The Sushi Burrito, a product of California’s incessant imagination, is well on its way to becoming an international food sensation. There are establishments selling Sushi Burritos in New York, Chicago and San Francisco and even one in Tel Aviv. Needless to say, none of these are kosher, not even the one in Tel Aviv. A sushi Burrito is pretty much what it sounds like – a sushi roll with the form factor of a burrito, containing a wild mix of ingredients, some of which may have a Mexican influence – or not. The possibilities are limited only by the chef’s imagination. While most establishments wrap these up in a sheet of Nori (sea weed), Shi Shi Talk & Roll on Ibn Gabirol in Tel Aviv uses rice paper, as well as ingredients like seafood, chicken, tofu or vegetables.
We decided to take a crack at making a home-made variety of the Sushi Burrito by blending Japanese, Mexican and even Israeli ingredients and let me tell you, the results were nothing short of spectacular. Our Jewlicious Israeli Sushi Burrito, using ingredients sourced exclusively from the Mahane Yehuda Market in Jerusalem, contains fresh sushi grade Salmon and Spicy Tilapia, fire roasted peppers, Yemenite schug (garlic and chili pepper paste), fresh cilantro, guacamole made with limes (that are only in season in Israel for like 2 weeks) and of course, falafel balls. I had to make a video of it – and I’m sorry, it’s just under 9 minutes long, but it is exhaustive. Below you’ll find a recipe of sorts, and I strongly encourage you to try this at home – you won’t regret it. The ingredients I listed below are enough to make at least 3 Israeli sushi burritos.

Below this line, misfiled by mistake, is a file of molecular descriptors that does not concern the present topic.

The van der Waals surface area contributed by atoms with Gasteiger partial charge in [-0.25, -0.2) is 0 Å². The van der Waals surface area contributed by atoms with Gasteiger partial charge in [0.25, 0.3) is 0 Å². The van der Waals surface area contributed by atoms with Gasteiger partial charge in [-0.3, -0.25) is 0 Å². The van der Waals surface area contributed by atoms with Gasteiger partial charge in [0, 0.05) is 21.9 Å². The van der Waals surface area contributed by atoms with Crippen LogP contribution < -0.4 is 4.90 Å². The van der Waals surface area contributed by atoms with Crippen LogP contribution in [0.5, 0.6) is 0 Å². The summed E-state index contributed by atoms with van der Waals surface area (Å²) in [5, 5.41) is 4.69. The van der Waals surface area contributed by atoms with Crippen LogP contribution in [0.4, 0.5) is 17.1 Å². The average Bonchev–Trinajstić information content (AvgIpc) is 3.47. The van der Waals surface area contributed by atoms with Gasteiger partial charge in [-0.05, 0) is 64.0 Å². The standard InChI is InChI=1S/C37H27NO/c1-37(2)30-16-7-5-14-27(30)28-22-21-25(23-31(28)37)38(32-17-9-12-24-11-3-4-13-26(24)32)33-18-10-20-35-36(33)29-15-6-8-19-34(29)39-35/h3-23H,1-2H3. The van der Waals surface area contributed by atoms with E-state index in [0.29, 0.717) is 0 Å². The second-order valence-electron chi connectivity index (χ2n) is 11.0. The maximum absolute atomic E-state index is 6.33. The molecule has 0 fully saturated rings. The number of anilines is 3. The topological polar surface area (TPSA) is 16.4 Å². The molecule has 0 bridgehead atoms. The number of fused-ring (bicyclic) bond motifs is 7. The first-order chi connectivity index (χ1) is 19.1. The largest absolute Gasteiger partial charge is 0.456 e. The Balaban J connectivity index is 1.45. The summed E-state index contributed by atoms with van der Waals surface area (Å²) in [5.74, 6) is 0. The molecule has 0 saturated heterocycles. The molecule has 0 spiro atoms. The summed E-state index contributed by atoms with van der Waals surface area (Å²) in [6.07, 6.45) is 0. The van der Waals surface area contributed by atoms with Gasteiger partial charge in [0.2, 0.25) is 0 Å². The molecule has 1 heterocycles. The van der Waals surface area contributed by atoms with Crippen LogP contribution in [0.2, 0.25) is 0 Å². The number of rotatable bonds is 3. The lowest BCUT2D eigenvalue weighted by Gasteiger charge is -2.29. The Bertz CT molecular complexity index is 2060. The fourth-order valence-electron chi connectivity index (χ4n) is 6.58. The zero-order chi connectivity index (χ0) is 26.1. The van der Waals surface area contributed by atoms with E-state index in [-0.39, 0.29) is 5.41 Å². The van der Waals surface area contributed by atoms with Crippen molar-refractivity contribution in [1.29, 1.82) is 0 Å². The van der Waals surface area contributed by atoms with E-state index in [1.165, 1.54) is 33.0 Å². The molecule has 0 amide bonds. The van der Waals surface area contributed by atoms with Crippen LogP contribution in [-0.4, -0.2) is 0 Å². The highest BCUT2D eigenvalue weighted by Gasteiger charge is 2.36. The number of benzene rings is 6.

– 2 cups sushi rice
– 3 cups water
– 1/2 cup rice vinegar
– 1 tablespoon vegetable oil
– 1/4 cup white sugar
– 1 teaspoon salt
1. Rinse the rice in a strainer or colander until the water runs clear. You want to get rid of the starch as much as possible so that the finished product is of the right texture. Combine with water in a medium saucepan and bring to a boil, then reduce the heat to low, cover and cook for 20 minutes or until all the water is absorbed and the rice is tender. Put it aside and let it cool for about 1 hour.
2. In a small saucepan, combine the rice vinegar, oil, sugar and salt. Cook over medium heat until the sugar and salt dissolve into the vinegar. Put it aside and let it cool, also for about an hour and then stir into the cooked, but now cool rice. Stir the rice well and by the time everything hits room temperature, the vinegar mixture will be absorbed into the now sticky rice.
Schug based Spicy Sauce
– Sesame Oil
– Yemenite Schug (garlic chili pepper paste – the red kind, not the green)